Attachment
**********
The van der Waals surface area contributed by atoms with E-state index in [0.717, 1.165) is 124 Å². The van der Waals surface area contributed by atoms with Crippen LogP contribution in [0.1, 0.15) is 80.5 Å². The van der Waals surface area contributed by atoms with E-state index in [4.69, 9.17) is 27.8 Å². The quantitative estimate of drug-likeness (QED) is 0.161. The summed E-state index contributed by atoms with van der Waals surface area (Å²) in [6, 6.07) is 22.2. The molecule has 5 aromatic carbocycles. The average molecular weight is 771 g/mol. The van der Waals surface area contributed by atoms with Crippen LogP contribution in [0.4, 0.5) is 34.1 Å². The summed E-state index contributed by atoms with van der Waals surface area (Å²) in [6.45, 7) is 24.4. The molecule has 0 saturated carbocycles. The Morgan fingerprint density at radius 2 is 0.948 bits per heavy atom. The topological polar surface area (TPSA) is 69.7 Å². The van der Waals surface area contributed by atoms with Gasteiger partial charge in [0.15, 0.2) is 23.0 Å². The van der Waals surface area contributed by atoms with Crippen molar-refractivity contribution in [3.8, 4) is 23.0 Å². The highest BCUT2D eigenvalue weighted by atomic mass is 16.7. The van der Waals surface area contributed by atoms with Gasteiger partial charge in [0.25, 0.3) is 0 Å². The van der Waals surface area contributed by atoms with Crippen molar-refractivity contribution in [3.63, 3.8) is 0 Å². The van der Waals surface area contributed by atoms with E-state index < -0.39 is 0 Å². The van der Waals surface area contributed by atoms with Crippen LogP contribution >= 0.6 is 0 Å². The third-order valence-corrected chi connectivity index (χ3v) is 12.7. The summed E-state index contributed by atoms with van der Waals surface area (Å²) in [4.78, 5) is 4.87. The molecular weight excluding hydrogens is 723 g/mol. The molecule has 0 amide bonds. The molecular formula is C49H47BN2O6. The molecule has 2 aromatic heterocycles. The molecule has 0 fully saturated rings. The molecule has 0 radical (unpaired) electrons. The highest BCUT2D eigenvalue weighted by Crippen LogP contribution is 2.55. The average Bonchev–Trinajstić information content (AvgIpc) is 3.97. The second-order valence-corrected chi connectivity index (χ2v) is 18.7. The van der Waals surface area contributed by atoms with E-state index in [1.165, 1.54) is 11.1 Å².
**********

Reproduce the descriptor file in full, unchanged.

The van der Waals surface area contributed by atoms with E-state index in [0.717, 1.165) is 124 Å². The van der Waals surface area contributed by atoms with Crippen LogP contribution in [0.1, 0.15) is 80.5 Å². The van der Waals surface area contributed by atoms with E-state index in [4.69, 9.17) is 27.8 Å². The quantitative estimate of drug-likeness (QED) is 0.161. The summed E-state index contributed by atoms with van der Waals surface area (Å²) in [6, 6.07) is 22.2. The molecule has 5 aromatic carbocycles. The average molecular weight is 771 g/mol. The van der Waals surface area contributed by atoms with Crippen LogP contribution in [0.4, 0.5) is 34.1 Å². The summed E-state index contributed by atoms with van der Waals surface area (Å²) in [6.45, 7) is 24.4. The molecule has 0 saturated carbocycles. The Morgan fingerprint density at radius 2 is 0.948 bits per heavy atom. The topological polar surface area (TPSA) is 69.7 Å². The van der Waals surface area contributed by atoms with Gasteiger partial charge in [0.15, 0.2) is 23.0 Å². The van der Waals surface area contributed by atoms with Crippen molar-refractivity contribution in [3.8, 4) is 23.0 Å². The highest BCUT2D eigenvalue weighted by atomic mass is 16.7. The van der Waals surface area contributed by atoms with Gasteiger partial charge in [0.25, 0.3) is 0 Å². The van der Waals surface area contributed by atoms with Crippen molar-refractivity contribution in [3.63, 3.8) is 0 Å². The van der Waals surface area contributed by atoms with E-state index < -0.39 is 0 Å². The van der Waals surface area contributed by atoms with Crippen LogP contribution >= 0.6 is 0 Å². The third-order valence-corrected chi connectivity index (χ3v) is 12.7. The summed E-state index contributed by atoms with van der Waals surface area (Å²) in [4.78, 5) is 4.87. The molecular weight excluding hydrogens is 723 g/mol. The molecule has 0 amide bonds. The molecular formula is C49H47BN2O6. The molecule has 2 aromatic heterocycles. The molecule has 0 fully saturated rings. The molecule has 0 radical (unpaired) electrons. The highest BCUT2D eigenvalue weighted by Crippen LogP contribution is 2.55. The average Bonchev–Trinajstić information content (AvgIpc) is 3.97. The second-order valence-corrected chi connectivity index (χ2v) is 18.7. The van der Waals surface area contributed by atoms with E-state index in [1.165, 1.54) is 11.1 Å².